I was a bit late to the Dalmatian hall, so I missed William Cooper’s interview, but I was in time to enjoy the funny MrBrown from Singapore give a presentation of his video and audio podcasts. He specialises in political satire, which is a rather bold thing in a country like Singapore.
The panel discussion, which centred around the future of public broadcasting in New Zealand, was interesting, but I found it kind of hard to concentrate on things. You see, I was really excited about the L.E.D.s, who’d come all the way from Christchurch to play. Eventually the panel finished and the L.E.D.s took to the stage and all was good.
Their music seemed more energetic and powerful live than it does on their album. It added another dimension to their songs, and made it hard not to want to dance, dance, dance.
When I was in Nelson, I read the Christchurch Press so became au fait with the goings on in the Christchurch mayoral campaign. This meant that when Blair L.E.D.s introduced “Rumba” with the question “Do you need a beard to be the mayor of Christchurch?” I laughed.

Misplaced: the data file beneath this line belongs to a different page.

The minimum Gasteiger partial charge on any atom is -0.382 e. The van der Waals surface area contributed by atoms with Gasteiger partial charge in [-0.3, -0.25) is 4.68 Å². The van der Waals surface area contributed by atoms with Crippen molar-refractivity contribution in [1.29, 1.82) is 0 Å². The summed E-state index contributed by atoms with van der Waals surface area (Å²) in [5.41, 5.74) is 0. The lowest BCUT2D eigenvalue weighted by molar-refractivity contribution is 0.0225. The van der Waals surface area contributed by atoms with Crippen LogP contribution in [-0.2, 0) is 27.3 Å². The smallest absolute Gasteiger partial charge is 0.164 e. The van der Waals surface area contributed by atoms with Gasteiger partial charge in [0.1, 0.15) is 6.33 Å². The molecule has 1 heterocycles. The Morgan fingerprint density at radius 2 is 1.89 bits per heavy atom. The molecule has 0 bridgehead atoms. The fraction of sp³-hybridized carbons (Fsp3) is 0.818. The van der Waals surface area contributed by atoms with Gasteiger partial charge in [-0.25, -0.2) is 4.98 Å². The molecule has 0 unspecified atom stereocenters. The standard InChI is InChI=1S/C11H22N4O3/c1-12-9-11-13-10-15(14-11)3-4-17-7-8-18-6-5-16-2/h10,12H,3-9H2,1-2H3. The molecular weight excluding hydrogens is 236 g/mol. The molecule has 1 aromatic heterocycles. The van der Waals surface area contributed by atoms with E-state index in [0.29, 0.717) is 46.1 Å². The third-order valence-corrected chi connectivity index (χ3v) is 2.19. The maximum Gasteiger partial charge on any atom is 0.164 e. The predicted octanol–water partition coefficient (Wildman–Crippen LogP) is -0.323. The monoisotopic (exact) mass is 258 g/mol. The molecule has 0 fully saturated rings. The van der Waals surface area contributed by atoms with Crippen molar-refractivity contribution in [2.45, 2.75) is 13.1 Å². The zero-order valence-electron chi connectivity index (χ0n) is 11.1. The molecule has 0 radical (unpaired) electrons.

It’s kind of common at Great Blends for the geekier folks to leave the room when the band comes on, but I hope that at least some of the geeks stuck around to experience the L.E.D.s.
And a big thank you to the other Mr Brown, Russell, for organising yet another great Great Blend.
After the Blend, I ended up going along with the hardcore stragglers to the PR Bar on Ponsonby Road to see Bill Direen play. He’s one of those Flying Nun musicians who I’ve heard about for years, but I’d never actually heard any of his music or seen him play. All the lads were excited and for good reason – he was brilliant. He just got up on stage and sang songs, sometimes just him and his guitar, sometimes accompanied by another singer, other times with a bass and drums. He’s such a good song writer, and it was cool to see the guys in the audience yelling out requests (“Monsieur Le President!”) and having Bill play them. I feel really lucky to have been there.
Then the group ended up going to this guy’s place, where we sat around and listened to records, man. “‘Bee Thousand’ is like the indie ‘Sergeant Pepper'”. Yeah, one of those gatherings.
What an excellent night.